Could it really be that simple?
That's the second question I asked Tom FitzGerald, resident expert in corporate transformation. Tom's one of those guys you'd love to hang out with, just for the opportunity to tap into his gray matter over a couple of Guinness Extra Stouts at a local pub.
His personal elevator speech is simple: "By education, a physicist. By birth, Irish. By instinct and experience, a business catalyst."
His advice... the equivalent of a 2x4 between the eyes.
Just when you think you've got your strategy nailed and you've eked out all the profitability you can, Tom walks in and shows you all the easy money you left on the table (or inconveniently hidden away inside one of your business silos).
Now that you know Tom, here's the synopsis of my recent interview:
John Fox: With all the focus today on exit strategies and corporate M&A, why do 60 to 80 percent of acquisitions fail? That's quite an indictment on all the players. What did they miss in their due diligence?
Tom FitzGerald: In better times, McKinsey calculated that only 23 percent of acquisitions have a positive return on investment. Unfortunately, things are much worse now.
The cause is not poor due-diligence work; the audit of past results is usually done well. Rather, the abysmal failure rate is caused by what the due-diligence does not address at all.
JF: What did the M&A/Corp. Dev. people miss, then?
TF: It's not that they missed it; they just didn't have a way to measure it.
The "it" I'm referring to is the "people" end of the business, the soft organizational stuff, the stuff that is not supposed to be measurable, the stuff that only inspired leaders can deal with.
JF: But even if I am an "inspired leader," I still need a roadmap. What does it look like?
TF: To understand that you have to scratch through all the layers, all the way to the core.
When one looks at the root causes of corporate performance, the eye is drawn first to strategies, processes, procedures, machinery and such. However, a moment's thought shows that the effectiveness of all of these is driven by something else: the management systems the company uses. If we look even deeper, we see that the effectiveness of these is caused, in turn, by something else again, something that might be termed the "operating dynamic" of the organization.
Or, its "will to compete."
JF: I love that term. I can get my head around "will to compete."
TF: This will to compete is the ground and root cause of all corporate performance. Its effect can be great or small, positive or negative. It drives success, or stagnation or failure.
In well-functioning businesses it is, of course, positive. But almost always, it is much less, much weaker, than its potential. However, in some instances it can be great, vastly more powerful than the sum of the leaderships of its managers; a powerful synergy is evoked.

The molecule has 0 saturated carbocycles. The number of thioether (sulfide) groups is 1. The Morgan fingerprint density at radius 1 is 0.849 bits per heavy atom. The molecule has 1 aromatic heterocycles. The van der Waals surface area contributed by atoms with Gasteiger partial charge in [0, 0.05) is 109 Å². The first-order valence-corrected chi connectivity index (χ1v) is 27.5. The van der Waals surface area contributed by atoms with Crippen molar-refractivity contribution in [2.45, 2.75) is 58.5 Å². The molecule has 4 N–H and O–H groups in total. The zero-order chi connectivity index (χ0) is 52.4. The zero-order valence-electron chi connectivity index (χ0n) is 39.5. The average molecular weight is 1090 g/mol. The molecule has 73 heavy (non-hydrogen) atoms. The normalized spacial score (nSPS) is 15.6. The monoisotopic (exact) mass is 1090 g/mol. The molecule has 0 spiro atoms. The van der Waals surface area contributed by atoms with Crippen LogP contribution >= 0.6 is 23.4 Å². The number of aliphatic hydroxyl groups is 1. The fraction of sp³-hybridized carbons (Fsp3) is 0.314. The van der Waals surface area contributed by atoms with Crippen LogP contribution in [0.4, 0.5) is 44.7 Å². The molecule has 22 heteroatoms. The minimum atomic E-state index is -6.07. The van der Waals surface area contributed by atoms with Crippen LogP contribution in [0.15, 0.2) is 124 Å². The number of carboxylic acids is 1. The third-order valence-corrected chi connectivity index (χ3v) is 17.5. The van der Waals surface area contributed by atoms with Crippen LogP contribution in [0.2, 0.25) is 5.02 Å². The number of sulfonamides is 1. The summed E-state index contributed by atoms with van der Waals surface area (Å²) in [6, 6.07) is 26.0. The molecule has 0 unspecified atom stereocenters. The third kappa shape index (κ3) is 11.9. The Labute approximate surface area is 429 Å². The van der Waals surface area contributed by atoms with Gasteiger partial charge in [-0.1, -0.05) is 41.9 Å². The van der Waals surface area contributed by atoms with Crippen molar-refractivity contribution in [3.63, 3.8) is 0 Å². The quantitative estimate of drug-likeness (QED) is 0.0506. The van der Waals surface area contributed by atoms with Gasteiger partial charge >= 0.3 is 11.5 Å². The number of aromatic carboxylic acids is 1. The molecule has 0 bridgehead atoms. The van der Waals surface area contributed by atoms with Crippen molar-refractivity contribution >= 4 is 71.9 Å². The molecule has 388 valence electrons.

When that happens, you have a world-class company, one that succeeds in hard times and flourishes in good. In such a company managers perform beyond anything they could be expected to do elsewhere.
But when the will to compete turns negative and stays that way, it destroys the company.
JF: Knowing you and your team, Tom, I'm assuming you must have discovered a way to measure this soft stuff.
TF: One way, of course, is to interview extensively in terms of the 15 drivers that comprise the will to compete. This was our initial process begun in 1980. But it is cumbersome and fraught with error and unconscious spin.
Since 1985 we have used a survey called "The Corporate 360o" (this is now on the Web). It asks managers and supervisors (it is not designed for workers), in 50 different ways, for their perceptions of the organizational forces that are at work within the company, driving performance. It takes only about five or 10 minutes.
Because perception is reality when it comes to organizational forces and human behaviors, managers will act and react as they perceive these forces to be. They respond to the survey in the same way. Their opinions are de facto accurate. (It is our experience that managers seldom lie. Certainly, front-line supervisors -- caught between the rock of senior management and the hard place of reality -- want their perceptions known and their opinions heard. They answer truthfully.)
The individual responses are passed through a model that generates a report of about 30 pages that surrounds a Balance Sheet and a P&L statement. Each line item is scored in numeric and, for simplicity, in alpha terms. Each line item is then expanded with definitions and expressed in ways that essentially elicit statements of corrective action when that is needed.
JF: And the net result upon acquisitions?
TF: Once detailed measures are available, the elephant becomes visible in all its parts. Once it is visible, it can be changed and harnessed. Improving it by even 20 percent has been shown in large scale studies to trigger profit improvements of over 40 percent.
© 2011 John M. Fox. All Rights Reserved.
John Fox is the Founder and President of Venture Marketing, a B2B consulting firm that helps business owners get their sales and marketing un-stuck. For more, follow John on LinkedIn.
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